But why did we land here?

So I’m a 1%er, and blessed. Dorothy and I could live pretty much anywhere, and the choice a decade ago was Lunenburg or Van. The cost of living aside, NS won because of people, beauty and culture.

It’s a first-name place. The town officials , the cops, the bylaw officer, the lobster guys, tradespeople, shopkeepers, [email protected] – all are familiar and equal. You can walk everywhere if you live in the Old Town. Grocery store, pharmacy, lawyer, town hall, insurance office, clinic, stores, bars, parks and the rowdy Legion. Greenie, social-justice-warrior lefty artisans are nicely balanced by redneckies in tats and black pickups with modified mufflers and hunting dogs in the back. An astonishing number of folks, when you get to know them, admit coming here from away. I think the urban refugees may be taking over.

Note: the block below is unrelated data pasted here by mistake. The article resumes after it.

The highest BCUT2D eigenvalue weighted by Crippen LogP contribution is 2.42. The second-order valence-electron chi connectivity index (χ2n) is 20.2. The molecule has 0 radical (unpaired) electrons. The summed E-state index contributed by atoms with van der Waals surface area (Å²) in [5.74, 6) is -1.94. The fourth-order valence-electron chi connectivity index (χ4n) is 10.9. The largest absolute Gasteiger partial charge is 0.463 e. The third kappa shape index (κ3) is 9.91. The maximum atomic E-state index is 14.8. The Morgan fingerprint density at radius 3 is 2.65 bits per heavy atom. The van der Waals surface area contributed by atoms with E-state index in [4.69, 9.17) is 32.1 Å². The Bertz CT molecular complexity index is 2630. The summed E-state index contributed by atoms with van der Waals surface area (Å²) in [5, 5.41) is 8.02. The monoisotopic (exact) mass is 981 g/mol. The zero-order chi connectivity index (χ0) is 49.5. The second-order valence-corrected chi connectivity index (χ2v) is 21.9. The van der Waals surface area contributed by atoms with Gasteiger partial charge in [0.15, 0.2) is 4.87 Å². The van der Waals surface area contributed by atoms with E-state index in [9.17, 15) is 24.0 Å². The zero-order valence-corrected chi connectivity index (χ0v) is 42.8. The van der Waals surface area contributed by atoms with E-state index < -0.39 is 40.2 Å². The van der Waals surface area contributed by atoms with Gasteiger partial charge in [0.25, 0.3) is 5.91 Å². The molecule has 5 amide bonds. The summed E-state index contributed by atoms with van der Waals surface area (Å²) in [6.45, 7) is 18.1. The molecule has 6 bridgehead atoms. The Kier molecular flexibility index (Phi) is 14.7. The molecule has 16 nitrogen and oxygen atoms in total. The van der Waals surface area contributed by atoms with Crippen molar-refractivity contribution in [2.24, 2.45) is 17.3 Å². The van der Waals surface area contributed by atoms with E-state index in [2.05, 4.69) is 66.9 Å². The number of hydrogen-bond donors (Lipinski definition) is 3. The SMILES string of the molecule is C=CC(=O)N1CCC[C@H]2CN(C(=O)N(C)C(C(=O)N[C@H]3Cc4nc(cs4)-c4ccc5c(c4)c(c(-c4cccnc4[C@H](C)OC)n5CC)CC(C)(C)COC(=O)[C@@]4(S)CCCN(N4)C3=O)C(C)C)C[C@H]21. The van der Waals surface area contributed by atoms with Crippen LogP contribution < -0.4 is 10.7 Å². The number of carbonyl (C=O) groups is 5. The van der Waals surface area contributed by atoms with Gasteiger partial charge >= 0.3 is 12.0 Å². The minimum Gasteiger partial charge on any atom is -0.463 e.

East coast culture is a big draw. The art is compelling, the music infectious. In my bank building I donate space to the local documentary film festival office, the Nova Scotia Sea School which teaches sailing and life skills to kids, plus there’s a sculptor in the basement who works in wood. When the financial world is tedious, I go down there, hang out and inhale the cedar chips.

A two million dollar Toronto house costs about five large here. Outside of town perfectly good places go for three. Rents are dirt cheap. Airbnb’s been a scourge, but that will end. Lunenburg is a Unesco heritage site, with the Old Town looking essentially as it did 150 years ago. The architecture is eye candy. The local heritage officer, Arthur, quickly hammers anyone who changes a window, a fence or a façade without a ‘certificate of appropriateness’.